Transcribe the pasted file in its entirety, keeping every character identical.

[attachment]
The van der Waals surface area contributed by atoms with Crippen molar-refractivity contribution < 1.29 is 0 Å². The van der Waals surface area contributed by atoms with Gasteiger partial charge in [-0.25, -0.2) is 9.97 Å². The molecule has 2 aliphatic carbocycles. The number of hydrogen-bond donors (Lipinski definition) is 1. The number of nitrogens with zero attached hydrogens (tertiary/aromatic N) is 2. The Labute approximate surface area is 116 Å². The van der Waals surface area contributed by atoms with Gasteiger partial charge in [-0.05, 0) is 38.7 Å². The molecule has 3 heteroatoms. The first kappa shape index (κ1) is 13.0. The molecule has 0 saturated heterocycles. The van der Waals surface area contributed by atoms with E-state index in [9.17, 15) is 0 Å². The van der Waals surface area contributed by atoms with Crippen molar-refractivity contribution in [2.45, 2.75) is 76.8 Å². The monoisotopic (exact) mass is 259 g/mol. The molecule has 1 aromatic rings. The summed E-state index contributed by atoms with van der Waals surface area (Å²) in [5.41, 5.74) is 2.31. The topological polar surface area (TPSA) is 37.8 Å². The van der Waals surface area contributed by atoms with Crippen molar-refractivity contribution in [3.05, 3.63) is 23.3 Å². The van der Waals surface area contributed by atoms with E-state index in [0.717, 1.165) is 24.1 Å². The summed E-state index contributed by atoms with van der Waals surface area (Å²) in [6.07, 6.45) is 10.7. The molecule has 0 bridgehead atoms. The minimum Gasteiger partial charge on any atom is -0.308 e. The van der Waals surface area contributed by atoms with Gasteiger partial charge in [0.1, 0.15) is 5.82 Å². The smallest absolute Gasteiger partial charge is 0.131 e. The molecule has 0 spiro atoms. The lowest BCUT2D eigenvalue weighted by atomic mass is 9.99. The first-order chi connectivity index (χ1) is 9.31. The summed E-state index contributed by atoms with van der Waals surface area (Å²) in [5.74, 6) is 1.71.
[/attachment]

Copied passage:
The van der Waals surface area contributed by atoms with Crippen molar-refractivity contribution < 1.29 is 0 Å². The van der Waals surface area contributed by atoms with Gasteiger partial charge in [-0.25, -0.2) is 9.97 Å². The molecule has 2 aliphatic carbocycles. The number of hydrogen-bond donors (Lipinski definition) is 1. The number of nitrogens with zero attached hydrogens (tertiary/aromatic N) is 2. The Labute approximate surface area is 116 Å². The van der Waals surface area contributed by atoms with Gasteiger partial charge in [-0.05, 0) is 38.7 Å². The molecule has 3 heteroatoms. The first kappa shape index (κ1) is 13.0. The molecule has 0 saturated heterocycles. The van der Waals surface area contributed by atoms with E-state index in [9.17, 15) is 0 Å². The van der Waals surface area contributed by atoms with Crippen molar-refractivity contribution in [2.45, 2.75) is 76.8 Å². The monoisotopic (exact) mass is 259 g/mol. The molecule has 1 aromatic rings. The summed E-state index contributed by atoms with van der Waals surface area (Å²) in [5.41, 5.74) is 2.31. The topological polar surface area (TPSA) is 37.8 Å². The van der Waals surface area contributed by atoms with Crippen molar-refractivity contribution in [3.05, 3.63) is 23.3 Å². The van der Waals surface area contributed by atoms with E-state index in [0.717, 1.165) is 24.1 Å². The summed E-state index contributed by atoms with van der Waals surface area (Å²) in [6.07, 6.45) is 10.7. The molecule has 0 bridgehead atoms. The minimum Gasteiger partial charge on any atom is -0.308 e. The van der Waals surface area contributed by atoms with Gasteiger partial charge in [0.1, 0.15) is 5.82 Å². The smallest absolute Gasteiger partial charge is 0.131 e. The molecule has 0 spiro atoms. The lowest BCUT2D eigenvalue weighted by atomic mass is 9.99. The first-order chi connectivity index (χ1) is 9.31. The summed E-state index contributed by atoms with van der Waals surface area (Å²) in [5.74, 6) is 1.71.